Risk perception is how people subjectively assess risk, according to Sarathchandra, and it arises from factors including personal experience, familiarity with the risk, trust in information sources, a sense of control and social networks.

“The most fundamental way media alter public risk perception is by the volume and vividness of articles — for example, the higher the volume of coverage, the more likely we are to overestimate risk and vice versa,” Sarathchandra said in an email.

Because people have a tendency to consider themselves less at risk than they do the public in general, the media can change their opinions on the danger the public faces as opposed to the danger they themselves face. But if the media fail to contextualize facts, the public is less likely to act on that information.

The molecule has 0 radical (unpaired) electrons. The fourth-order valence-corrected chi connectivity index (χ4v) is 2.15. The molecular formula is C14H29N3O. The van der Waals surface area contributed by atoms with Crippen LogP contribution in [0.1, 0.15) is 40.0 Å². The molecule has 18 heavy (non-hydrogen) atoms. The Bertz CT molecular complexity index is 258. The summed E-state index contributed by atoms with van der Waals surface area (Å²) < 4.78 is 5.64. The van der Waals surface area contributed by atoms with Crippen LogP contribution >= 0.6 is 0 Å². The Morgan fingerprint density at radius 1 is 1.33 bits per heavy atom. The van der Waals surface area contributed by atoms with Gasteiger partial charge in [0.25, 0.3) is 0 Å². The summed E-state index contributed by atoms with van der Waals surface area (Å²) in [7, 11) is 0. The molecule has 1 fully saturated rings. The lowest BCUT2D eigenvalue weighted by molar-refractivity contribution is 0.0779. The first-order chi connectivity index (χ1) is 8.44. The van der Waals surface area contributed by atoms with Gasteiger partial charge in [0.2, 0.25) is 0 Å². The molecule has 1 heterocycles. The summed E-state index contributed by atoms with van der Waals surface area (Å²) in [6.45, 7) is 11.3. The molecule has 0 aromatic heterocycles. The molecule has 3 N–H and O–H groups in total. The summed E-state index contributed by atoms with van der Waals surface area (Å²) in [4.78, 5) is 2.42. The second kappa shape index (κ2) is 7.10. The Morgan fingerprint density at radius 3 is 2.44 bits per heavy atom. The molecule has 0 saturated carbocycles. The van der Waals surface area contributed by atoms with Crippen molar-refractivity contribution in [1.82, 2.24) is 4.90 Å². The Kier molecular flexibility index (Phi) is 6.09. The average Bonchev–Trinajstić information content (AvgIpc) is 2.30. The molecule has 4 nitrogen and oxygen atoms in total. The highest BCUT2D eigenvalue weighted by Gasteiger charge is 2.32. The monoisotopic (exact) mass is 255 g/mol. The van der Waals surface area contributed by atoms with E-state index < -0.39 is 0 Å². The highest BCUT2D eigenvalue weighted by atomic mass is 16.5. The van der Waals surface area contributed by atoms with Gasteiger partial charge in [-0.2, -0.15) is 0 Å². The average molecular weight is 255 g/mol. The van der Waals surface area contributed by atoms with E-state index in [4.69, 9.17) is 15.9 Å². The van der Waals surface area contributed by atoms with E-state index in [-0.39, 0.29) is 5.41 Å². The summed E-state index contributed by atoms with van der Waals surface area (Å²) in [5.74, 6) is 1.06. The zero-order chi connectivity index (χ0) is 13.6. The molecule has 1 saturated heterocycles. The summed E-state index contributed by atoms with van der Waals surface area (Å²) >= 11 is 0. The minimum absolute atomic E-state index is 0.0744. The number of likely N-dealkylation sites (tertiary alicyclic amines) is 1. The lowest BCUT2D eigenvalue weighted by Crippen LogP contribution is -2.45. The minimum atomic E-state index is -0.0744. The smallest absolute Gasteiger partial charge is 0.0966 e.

Sarathchandra says contextualizing facts and providing stories from people who have dealt with COVID-19 are some of the best ways for the media to help people understand the risks they might face during this prolonged epidemic. But that doesn’t mean people should be gorging themselves on news either.

“Fear and anxiety can sometimes lead to information aversion. In high and novel risk environments like the one we are experiencing currently, some people might be less likely to engage in information due to fear,” Sarathchandra said. But the media can help there too, by offering “actionable items,” things people can do to feel more empowered to protect themselves and their loved ones.

That doesn’t mean they should be locking themselves in a bunker to avoid the disease, but taking caution and acting “very conservatively” to avoid spreading the disease, Sarathchandra said. That can help reduce anxiety and make life more livable.


Jamie Derrick, an associate clinical professor in psychology at the University of Idaho, says the best way to deal with the problems of anxiety and uncertainty is to take “simple, wholesome, self-caring actions.